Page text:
Rainwater harvesting offers a sustainable solution to water shortages in these hosepipe-banning times. Peter Mayer of Building LifePlans looks at the options and analyses the whole-life costs

There are many types of rainwater recycling systems, from the most simple water butt intended for garden use to a system that offers complete self-sufficiency without the need for utility mains water or sewage connections.

A typical system, somewhere in the middle of this range, will supply untreated rainwater for toilet, outside use and laundry. Water is collected from the roof, fed through a filter into a storage tank and then pumped to a gravity supply tank or directly to the end application.

Whole-life performance issues

  • Water distribution pipes Plastics or stainless-steel pipes are commonly specified, such as thermoplastics to BS 7291 - which include polyethylene, polybutylene and PVCu - and stainless steel to German and US standards. Pipework is expected to have a service life of more than 50 years. Copper pipe should be to EN 1057. To prevent the risk of copper pipes corroding because of organic material and the acidity of rainwater, organic material should be filtered out and the system be flushed with mains water. This should be done before using rainwater, to allow formation of a protective patina lining to the pipes.
  • Water storage tanks Typically tanks are made from plastics, such as high-density polyethylene or glass-reinforced plastics to BS 4994, or concrete (precast or insitu) and may be located below ground or above. Galvanized steel tanks lined with butyl rubber are used above ground in industrial or agricultural applications. Underground tanks would have a service life in excess of 60 years. Above-ground tanks require space but have much reduced installation costs - however, plastics exposed to weathering and solar radiation would have a considerably reduced service life of 20 to 30 years.
  • Filters, pumps and controls Rainwater collection devices filter out leaves, dirt and excess water. Stainless steel, copper or zinc types would be expected to last more than 60 years, as would underground filters made of plastics. Submersible pumps located in the tank are sealed, and if there is a fault they have to be fully replaced. Life expectancy is related to running hours - typically five to 10 years. Alternatively pumps may be located outside the tank and connected to suck water out of the storage tank. This is a higher capital cost option but pumps can be serviced and failed parts replaced, which saves having to replace the whole pump, thereby reducing whole-life costs. Electronic controls have expected service lives of 10 to 15 years.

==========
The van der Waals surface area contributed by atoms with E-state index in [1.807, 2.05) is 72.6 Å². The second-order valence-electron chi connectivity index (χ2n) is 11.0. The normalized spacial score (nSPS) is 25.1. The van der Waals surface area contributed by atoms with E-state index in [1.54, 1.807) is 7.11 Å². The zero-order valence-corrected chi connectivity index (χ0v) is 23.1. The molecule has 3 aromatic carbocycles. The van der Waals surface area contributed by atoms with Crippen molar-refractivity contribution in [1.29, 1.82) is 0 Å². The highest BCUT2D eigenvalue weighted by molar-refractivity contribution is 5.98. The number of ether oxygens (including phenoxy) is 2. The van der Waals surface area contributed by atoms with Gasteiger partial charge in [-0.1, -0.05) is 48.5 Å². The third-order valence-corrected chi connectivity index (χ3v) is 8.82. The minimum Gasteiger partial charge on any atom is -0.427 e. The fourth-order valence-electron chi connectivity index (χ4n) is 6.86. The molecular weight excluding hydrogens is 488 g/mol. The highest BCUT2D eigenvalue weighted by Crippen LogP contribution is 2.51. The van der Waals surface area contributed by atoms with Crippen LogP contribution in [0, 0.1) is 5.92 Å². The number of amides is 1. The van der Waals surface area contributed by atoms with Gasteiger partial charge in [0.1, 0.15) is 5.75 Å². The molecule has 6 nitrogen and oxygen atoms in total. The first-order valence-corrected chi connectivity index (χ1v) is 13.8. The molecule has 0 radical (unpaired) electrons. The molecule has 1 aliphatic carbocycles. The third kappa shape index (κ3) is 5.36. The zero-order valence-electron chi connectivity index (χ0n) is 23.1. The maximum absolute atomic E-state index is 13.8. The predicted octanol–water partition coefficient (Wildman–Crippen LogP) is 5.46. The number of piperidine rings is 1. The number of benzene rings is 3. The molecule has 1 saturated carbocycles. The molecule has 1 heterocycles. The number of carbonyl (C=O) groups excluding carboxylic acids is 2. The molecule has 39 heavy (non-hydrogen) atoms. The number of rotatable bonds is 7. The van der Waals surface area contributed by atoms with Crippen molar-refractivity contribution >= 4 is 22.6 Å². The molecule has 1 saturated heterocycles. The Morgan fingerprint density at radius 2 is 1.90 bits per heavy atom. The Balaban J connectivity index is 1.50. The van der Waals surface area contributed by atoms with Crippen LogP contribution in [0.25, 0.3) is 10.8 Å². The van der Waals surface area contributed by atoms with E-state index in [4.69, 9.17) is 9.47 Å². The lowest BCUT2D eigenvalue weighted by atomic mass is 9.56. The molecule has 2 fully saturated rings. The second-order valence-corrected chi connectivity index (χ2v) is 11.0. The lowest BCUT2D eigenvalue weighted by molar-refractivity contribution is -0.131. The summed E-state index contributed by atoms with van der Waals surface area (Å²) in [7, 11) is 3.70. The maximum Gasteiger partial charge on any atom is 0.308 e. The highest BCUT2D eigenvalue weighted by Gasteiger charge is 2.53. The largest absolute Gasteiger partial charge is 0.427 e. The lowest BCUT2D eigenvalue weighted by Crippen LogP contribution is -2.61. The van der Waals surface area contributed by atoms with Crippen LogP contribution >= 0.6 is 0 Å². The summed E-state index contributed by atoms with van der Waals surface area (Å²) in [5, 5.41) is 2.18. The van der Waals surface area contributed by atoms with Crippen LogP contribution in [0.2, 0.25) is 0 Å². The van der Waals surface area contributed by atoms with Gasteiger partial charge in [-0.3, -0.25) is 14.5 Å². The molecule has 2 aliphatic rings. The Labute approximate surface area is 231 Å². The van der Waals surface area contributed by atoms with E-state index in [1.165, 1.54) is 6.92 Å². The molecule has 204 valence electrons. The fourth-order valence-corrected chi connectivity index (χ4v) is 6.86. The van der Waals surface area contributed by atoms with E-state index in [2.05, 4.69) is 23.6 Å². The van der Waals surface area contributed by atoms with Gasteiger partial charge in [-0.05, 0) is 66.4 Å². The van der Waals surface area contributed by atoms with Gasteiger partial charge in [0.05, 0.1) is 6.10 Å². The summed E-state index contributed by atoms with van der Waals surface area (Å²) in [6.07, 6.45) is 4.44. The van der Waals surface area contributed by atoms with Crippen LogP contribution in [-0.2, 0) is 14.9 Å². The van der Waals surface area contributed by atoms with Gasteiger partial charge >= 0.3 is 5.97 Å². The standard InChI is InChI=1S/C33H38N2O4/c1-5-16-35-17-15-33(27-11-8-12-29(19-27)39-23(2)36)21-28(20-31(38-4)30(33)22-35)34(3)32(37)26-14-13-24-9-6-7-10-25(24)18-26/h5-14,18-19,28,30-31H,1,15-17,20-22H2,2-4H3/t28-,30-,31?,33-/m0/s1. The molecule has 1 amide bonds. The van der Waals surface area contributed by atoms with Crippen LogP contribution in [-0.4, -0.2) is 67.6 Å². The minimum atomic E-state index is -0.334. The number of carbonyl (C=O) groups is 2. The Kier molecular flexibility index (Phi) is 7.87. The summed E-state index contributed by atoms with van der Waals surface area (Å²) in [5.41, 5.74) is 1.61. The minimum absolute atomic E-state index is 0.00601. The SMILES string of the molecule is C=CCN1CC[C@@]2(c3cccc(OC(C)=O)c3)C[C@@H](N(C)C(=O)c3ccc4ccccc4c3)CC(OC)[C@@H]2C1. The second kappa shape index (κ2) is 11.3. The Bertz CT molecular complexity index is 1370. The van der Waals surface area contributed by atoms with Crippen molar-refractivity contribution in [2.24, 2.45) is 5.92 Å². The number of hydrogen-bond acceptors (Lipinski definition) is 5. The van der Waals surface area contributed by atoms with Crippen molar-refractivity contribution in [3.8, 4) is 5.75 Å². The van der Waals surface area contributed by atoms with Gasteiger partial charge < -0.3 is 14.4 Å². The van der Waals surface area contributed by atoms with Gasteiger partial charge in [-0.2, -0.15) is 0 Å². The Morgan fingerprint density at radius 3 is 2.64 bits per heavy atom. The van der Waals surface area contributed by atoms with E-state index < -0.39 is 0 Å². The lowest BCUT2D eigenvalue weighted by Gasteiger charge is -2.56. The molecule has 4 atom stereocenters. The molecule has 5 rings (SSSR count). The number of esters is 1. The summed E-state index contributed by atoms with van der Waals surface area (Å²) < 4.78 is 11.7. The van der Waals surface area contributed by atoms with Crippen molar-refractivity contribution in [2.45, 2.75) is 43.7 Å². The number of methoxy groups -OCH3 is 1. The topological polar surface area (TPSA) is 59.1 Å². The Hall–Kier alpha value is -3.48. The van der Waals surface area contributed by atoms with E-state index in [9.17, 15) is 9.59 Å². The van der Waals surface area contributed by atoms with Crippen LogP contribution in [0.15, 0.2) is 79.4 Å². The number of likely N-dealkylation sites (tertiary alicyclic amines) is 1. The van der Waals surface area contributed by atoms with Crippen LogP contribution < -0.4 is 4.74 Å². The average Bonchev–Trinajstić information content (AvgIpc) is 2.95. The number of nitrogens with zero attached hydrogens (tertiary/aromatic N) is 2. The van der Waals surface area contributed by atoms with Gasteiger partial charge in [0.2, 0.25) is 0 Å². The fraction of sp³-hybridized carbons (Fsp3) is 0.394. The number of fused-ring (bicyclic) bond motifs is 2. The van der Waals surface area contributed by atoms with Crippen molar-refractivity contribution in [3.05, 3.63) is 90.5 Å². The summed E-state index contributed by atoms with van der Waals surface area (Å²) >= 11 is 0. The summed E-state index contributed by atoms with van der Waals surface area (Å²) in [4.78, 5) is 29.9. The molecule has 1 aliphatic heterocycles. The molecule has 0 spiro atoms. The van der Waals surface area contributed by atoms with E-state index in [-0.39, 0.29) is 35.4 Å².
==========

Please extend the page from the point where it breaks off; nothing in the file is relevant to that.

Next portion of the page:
• Maintenance Rainwater recycling systems incur periodic inspection, servicing, cleaning and component replacement costs. Maintenance costs can be minimised by using self-cleaning pump filters. An allowance should be made for unplanned maintenance.

Whole-life cost factors

In contrast to a conventional water supply and drainage system, a rainwater recycling system requires additional components, which result in higher capital costs. A whole-life-cost analysis should determine whether or not the future water cost savings can offset the higher capital costs.

Factors that influence the best-value calculations include:

  • Rainfall Can you collect enough rainwater? Mean annual rainfall in England varies dramatically, with values of 500 mm in the Thames Estuary compared with 5000 mm in the Lake District. The average for England is about 900 mm. The mean annual rainfall for Scotland is nearly half as much again, at about 1500 mm.
  • Pattern of water usage Domestic water usage varies greatly; daily usage of 40 litres per person is possible, although the UK average is between 100 and 160 litres a day per person. The less water households use, the more likely recycled rainwater can meet the demand.
  • Building use The potential for cost-efficient recycling rainwater is excellent for commercial and institutional buildings such as schools or offices where there are large roof areas and high non-drinking water use. Furthermore, businesses may claim Enhanced Capital Allowances for rainwater harvesting systems.
  • Scale of development On large projects the costs of rainwater recycling facilities can be offset against the savings from not having to construct a traditional stormwater drainage system with a treatment plant.
  • Water provider The lower the cost of water and standing charges, the longer the payback period for a rainwater recycling system. Water costs are likely to increase, making rainwater recycling not only a sustainable option but a more cost-effective option.

Detailed advice and guidance on rainwater harvesting has been published by research organisations such as CIRIA, CIBSE, BSRIA, BRE and the Environment Agency.